Making the KU Difference Award 2022 winners announced
The Sector > Provider > General News > Making the KU Difference Award 2022 winners announced

Making the KU Difference Award 2022 winners announced

by Freya Lucas

September 15, 2022

The winners of the 2022 Making the KU Difference Awards were announced recently at the KU Annual Conference, with each award recipient being recognised for their outstanding contributions to KU, children, families and communities over the past year.


In the Making the KU Difference for Children category, four winners were named:



Ms Lawrence was noted for, among other things, her capacity to use music and song writing skills to highlight messages of inclusion, the magic of learning and childhood, and for being able to “be present and think creatively on her feet”.


Ms James Allan was recognised for being passionate, supportive, patient and encouraging in her teaching, creating experiences that support children to think more deeply about their health and safety, while Ms Gardner drew attention for going above and beyond to listen, document and respond to the needs of the children in her care. 


Ms Wells is said to “exude genuine passion in her role of educating children,” and is described as being “selfless, generous and kind”.


KU Bulli Preschool, under the leadership of Michelle Lashbrook, were the winners of the Making the KU Difference for Families category, noted for their efforts in supporting children and families when the service had to relocate temporarily to KU Figtree, collaborating to create beautiful play spaces and a daily program that is responsive to every child’s needs, based on strong principles of attachment and a value of positive, nurturing relationships with children and their families.


In the Making the KU Difference for Communities category the KU Ashmont Preschool and Family Centre team, under the leadership of Eileen Bach, were recognised for establishing a genuine presence within the local community. 


Because they have excelled in developing respectful and trusting relationships with the families and the community of Ashmont, they now have a high percentage of First Nations enrolments at the preschool, meaning more Aboriginal and Torres Strait Islander children and families are able to access early education.


Making the KU Difference for Staff in 2022 were the following winners:



Ms Preston was described in her nomination as “an exceptional Director who truly values the contributions of her team,” one who “works with their strengths to drive quality improvement and change”. 


Ms Martin was recognised for her positive energy, dedication and professionalism while contributing as part of the KU Mayfield team, attending staff meetings in her own time as well as participating in working bees and professional learning opportunities outside work hours. 


Under the leadership of Ms Irving, KU’s Permanent Relief team is an experienced, flexible and professional group of teachers, educators, cooks and administration assistants. The team has willingly travelled, sometimes at short notice, to services that are short staffed due to COVID-19 and have worked tirelessly to support centre staff throughout the COVID-19 years, and as the provider continues to experience staff shortages.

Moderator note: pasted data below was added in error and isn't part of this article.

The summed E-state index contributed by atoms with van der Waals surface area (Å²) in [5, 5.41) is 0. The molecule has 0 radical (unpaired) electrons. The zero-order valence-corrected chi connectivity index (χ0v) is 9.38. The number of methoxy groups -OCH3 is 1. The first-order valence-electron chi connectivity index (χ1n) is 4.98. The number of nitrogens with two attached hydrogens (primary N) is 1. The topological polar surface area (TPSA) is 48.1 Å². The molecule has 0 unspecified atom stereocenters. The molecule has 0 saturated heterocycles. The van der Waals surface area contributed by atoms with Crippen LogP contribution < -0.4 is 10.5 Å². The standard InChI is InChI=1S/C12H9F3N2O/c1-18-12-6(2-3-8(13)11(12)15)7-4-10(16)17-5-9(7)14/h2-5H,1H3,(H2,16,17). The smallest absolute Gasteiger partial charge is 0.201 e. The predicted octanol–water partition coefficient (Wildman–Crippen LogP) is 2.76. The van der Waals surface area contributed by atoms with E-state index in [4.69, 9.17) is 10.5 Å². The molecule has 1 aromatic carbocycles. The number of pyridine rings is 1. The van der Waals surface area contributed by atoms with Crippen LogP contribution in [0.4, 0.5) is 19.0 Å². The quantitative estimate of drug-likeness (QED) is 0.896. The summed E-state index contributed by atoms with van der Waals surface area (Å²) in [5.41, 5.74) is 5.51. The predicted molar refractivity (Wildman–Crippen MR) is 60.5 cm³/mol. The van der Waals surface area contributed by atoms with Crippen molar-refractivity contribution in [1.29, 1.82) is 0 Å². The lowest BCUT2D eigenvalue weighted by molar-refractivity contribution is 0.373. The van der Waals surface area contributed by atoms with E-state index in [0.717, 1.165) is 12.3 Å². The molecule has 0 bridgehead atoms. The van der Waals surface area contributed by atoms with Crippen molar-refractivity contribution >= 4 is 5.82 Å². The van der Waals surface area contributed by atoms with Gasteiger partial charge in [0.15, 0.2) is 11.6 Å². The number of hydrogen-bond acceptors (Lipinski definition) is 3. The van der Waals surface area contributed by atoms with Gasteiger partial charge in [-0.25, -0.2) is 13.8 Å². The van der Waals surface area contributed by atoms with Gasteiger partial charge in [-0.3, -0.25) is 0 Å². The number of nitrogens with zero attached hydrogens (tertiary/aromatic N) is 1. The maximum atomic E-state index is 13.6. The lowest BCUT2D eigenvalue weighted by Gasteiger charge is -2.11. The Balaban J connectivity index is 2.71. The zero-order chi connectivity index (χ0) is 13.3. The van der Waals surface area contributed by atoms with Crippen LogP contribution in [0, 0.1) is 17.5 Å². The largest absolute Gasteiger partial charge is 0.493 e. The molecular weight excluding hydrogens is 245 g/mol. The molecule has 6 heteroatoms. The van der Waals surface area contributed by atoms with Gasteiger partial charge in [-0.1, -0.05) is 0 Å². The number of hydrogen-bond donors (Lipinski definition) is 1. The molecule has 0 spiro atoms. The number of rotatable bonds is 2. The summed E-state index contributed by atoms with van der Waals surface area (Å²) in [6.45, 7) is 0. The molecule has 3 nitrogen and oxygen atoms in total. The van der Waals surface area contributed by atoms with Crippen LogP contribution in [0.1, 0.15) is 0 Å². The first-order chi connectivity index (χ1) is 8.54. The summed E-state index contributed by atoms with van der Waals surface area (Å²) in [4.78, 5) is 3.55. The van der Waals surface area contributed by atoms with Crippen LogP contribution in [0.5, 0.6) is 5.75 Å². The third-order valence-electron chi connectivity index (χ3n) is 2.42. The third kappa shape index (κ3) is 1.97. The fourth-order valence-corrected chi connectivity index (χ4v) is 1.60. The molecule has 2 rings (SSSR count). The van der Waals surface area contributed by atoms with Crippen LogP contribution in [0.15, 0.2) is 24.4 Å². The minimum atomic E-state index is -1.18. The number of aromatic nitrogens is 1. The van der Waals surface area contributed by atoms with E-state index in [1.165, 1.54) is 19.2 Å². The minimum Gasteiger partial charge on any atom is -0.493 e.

Ms Wilson, meanwhile, “calmly and graciously supported the NSW/ACT Inclusion Hub Managers and Inclusion Professionals as they navigated two years of change, adjustment to service delivery, policy and procedures.” 


Marianna Georgiadis, Director of KU Liverpool Preschool, joined fellow Director Yuki Moyle of KU Sunbeam Preschool in the Making the KU Difference to Quality category. 


Ms Georgiadis has been the Director of KU Liverpool Preschool since 2015 and was also the Director for KU Marcia Burgess Autism Specific Early Learning and Care Centre last year. She has made a significant impact on both programs and has been pivotal to the success of the merger of the two services into the new structure at KU Liverpool Preschool. The new program offers an exciting educational program with the inclusion of children with high support needs, with its leader “personifying commitment to best practice and high quality inclusive early childhood education”.


Ms Moyle provides an exemplary educational program where the service philosophy and values are evident and embedded in the practices and curriculum of the service environment. She manages a well-resourced art studio, rich with a variety of mediums and resources, offering a space for sensitive listening and deep explorations to support quality in children’s learning.


KU Rushcutters Bay Preschool under the leadership of Helen Meimaroglou was named as winner of the Making the KU Difference through Sustainability category, with the whole team showing diligent practice of environmental awareness and sustainability within their urban environment. ”The KU Rushcutters Bay team is embedding behaviours that will create habits for a lifetime and lasting impact as the children grow up,” judges note.


Educator Bei Bei Liu and Child Care Educator Maree Hoy from  KU Bradfield Park, along with KU Central Office’s Learning and Development Practice Facilitator Laure Hislop and Marketing Project Lead Cassandra Mezups were noted for Making the KU Difference through Innovation.


This group collaborated on a project that has combined traditional and digital technologies to support the children of KU Bradfield Park, as they retold the story of KU’s rich 125-year history in a video animation titled, “Yesterday, Today and Tomorrow”. With no fixed idea of an outcome, the educators aimed to amplify the children’s thinking to help them create a world of fantasy and possibility. The innovative result morphs the analogue world of traditional drawings and the spoken word with digital storytelling using animation.